Now that the dust around Tiger Woods has settled and it is clear that the four-time Masters champion will not be teeing it up this week at Augusta National, we can shift our attention to Rory McIlroy, who announced last week that he will not be participating in this year’s Par 3 Contest.
McIlroy used the terms “hassle” and “distraction” to describe the annual event, a Wednesday tradition at Augusta that has existed since 1960 when Sam Snead won the inaugural contest.
Although the North Irishman has never won the contest, he has participated in it almost every year that he has played in the Masters. Often, McIlroy has had celebrity caddies carrying his bag including ex-girlfriend (and tennis star) Caroline Wozniacki and One Direction singer Niall Horan.
This year, however, the four-time major winner believes that he will have a better shot at finally claiming that Green Jacket (and in the process, the career Grand Slam) that has eluded him in the past by just skipping the contest altogether.
“The year I had my best chance at Augusta, 2011, I didn’t play the Par 3 Contest,” McIlroy said in an interview with the Guardian last week. “So maybe the decision not to play it this year can work in my favour.”
Personally, I think McIlroy’s decision to skip the contest is a wise and precautionary one.
The third-ranked player in the world has had a rocky start to 2016 with two Top 5s, a missed cut, and a handful of mediocre finishes in his seven starts this season. Additionally, he has witnessed Jason Day overtake him as well as Jordan Spieth in the world golf rankings over the last two weeks. Moreover, McIlroy has realized from his match with the World No. 1 last week that he will need to play exceptionally well to be victorious this coming weekend.
In the past, McIlroy has had his fun in the days leading up to the Masters. This year, it seems that a more mature and determined McIlroy is all business.
If anything, statistics and historic precedents suggest that the 26-year-old is making the right decision.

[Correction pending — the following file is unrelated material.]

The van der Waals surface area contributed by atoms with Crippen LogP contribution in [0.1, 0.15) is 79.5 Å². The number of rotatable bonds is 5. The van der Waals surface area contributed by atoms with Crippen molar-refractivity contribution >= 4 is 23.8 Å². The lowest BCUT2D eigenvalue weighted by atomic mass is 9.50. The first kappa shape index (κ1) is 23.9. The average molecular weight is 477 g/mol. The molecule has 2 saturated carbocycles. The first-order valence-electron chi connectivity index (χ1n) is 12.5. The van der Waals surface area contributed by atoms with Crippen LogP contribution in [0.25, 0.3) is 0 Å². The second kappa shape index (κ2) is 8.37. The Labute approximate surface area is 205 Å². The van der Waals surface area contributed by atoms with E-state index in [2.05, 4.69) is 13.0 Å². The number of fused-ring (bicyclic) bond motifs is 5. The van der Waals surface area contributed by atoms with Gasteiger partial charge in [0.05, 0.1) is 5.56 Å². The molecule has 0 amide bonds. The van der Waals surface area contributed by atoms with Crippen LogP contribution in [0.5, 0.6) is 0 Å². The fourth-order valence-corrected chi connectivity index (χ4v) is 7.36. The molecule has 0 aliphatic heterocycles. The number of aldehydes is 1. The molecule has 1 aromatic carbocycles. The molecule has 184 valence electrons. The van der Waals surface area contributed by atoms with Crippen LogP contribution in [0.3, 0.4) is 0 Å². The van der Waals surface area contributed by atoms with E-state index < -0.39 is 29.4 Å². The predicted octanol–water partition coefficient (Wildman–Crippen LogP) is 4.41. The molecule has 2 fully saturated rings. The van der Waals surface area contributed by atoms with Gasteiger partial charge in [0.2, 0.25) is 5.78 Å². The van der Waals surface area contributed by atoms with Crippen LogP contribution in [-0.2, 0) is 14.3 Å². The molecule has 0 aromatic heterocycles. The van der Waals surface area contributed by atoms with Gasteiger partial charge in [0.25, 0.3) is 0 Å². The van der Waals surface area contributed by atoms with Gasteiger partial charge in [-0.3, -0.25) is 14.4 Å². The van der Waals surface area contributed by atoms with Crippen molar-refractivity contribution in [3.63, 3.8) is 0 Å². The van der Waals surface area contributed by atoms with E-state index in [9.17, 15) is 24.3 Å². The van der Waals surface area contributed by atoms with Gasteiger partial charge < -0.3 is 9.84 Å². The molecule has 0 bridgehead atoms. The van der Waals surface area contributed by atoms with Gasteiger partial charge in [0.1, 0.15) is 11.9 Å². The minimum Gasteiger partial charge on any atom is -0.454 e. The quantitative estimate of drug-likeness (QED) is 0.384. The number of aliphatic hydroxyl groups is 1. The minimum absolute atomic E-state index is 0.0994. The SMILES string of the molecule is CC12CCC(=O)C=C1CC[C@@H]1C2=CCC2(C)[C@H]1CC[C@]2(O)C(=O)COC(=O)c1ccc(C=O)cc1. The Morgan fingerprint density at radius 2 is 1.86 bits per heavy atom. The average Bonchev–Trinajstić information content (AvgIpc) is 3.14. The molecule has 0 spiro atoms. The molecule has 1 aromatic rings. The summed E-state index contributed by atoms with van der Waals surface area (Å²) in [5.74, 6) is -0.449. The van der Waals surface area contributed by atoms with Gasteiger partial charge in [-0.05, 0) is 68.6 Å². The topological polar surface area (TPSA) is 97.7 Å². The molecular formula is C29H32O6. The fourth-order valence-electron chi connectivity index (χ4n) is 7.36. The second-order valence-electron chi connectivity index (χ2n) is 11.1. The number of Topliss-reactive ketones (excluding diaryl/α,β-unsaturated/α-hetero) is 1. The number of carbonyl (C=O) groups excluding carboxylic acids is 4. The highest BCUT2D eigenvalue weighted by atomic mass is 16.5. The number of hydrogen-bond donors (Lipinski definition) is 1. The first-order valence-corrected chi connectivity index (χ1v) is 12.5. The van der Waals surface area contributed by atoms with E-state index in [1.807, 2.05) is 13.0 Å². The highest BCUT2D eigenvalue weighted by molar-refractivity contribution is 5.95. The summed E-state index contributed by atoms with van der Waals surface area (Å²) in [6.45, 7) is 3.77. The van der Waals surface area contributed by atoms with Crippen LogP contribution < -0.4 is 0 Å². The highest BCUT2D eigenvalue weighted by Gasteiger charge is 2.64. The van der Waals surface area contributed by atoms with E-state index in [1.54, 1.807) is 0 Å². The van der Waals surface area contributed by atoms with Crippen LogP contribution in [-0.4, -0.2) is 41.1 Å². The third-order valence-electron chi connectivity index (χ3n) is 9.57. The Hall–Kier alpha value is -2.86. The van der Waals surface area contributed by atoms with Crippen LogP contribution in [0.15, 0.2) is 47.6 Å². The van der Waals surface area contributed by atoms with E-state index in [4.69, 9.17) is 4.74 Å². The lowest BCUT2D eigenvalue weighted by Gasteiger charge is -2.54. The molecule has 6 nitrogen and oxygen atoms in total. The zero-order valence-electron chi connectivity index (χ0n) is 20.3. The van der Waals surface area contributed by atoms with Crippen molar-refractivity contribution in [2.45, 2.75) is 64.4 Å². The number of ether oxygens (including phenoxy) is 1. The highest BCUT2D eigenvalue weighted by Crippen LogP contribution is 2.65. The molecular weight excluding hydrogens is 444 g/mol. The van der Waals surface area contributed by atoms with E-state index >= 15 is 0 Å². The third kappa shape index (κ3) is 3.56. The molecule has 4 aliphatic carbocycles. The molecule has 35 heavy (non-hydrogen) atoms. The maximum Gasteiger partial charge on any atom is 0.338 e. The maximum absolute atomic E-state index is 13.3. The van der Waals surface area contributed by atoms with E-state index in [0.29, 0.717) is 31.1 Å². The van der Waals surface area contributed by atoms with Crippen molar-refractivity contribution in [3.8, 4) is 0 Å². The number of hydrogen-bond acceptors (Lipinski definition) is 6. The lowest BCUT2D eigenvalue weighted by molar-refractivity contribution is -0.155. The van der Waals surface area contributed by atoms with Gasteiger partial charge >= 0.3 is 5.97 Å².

Tiger rarely played in the Par 3 Contests over the course of his career (which may or may not be over, depending on which Twitter accounts you follow) and his successes at Augusta National are well documented.
Also, since its inception, no player has gone on to win both the Par 3 Contest and The Masters during the same week.
For all of its historic allure and attached fanfare, the Par 3 Contest has come a long way from the initial purpose that it served when it was just a relaxing afternoon activity for players to participate in before the madness of four days at Augusta National unfolded. However, in recent years, the event has become a bit of a public spectacle. Now that it is inexplicably televised in its ENTIRETY by ESPN every year, participants are expected to play it up for the cameras and either have their children — dressed in tiny Augusta National caddie jumpsuits — or, at the very least, their celebrity friends carry their bags for the duration of the contest.
Also, what should be a quick nine-hole outing is always stretched out into this three-hour slog-fest for every participant in the field — one that is agonizing to watch on television. If you thought that the broadcasters did not have much to say in between shots during the final rounds of the WGC-Dell Match Play, then I do not suggest tuning in to Wednesday’s broadcast, as it will feel like an eternity.
Don’t get me wrong — I think the kids are adorable, especially the ones that are smaller than the putters that they are trying to use on those beautiful emerald greens. But at a certain point, the combination of terrible celebrity golf shots (or more accurately, shanks) and cute children running around the greens becomes tiring and I feel compelled to switch the channel.
That point, for me, is usually about the 15-minute mark … and I get paid to watch and write about golf!
Just like the NHL Skills Competition, the NBA Dunk Contest, or even the MLB Home Run Derby, the Par 3 Contest is purely an exhibition of skills with no major ramifications, other than that the winner receives a crystal pedestal bowl for his effort. It is a fun event to watch for a bit, and serves as a pretty good transition to the actual tournament, but no one (including the players involved) actually cares who wins.
As Denver columnist Woody Paige declared on “Around the Horn” last week: “Par 3 Contest? I’ve covered 27 Masters tournaments and I still have no idea where the heck the Par 3 course is on the property.”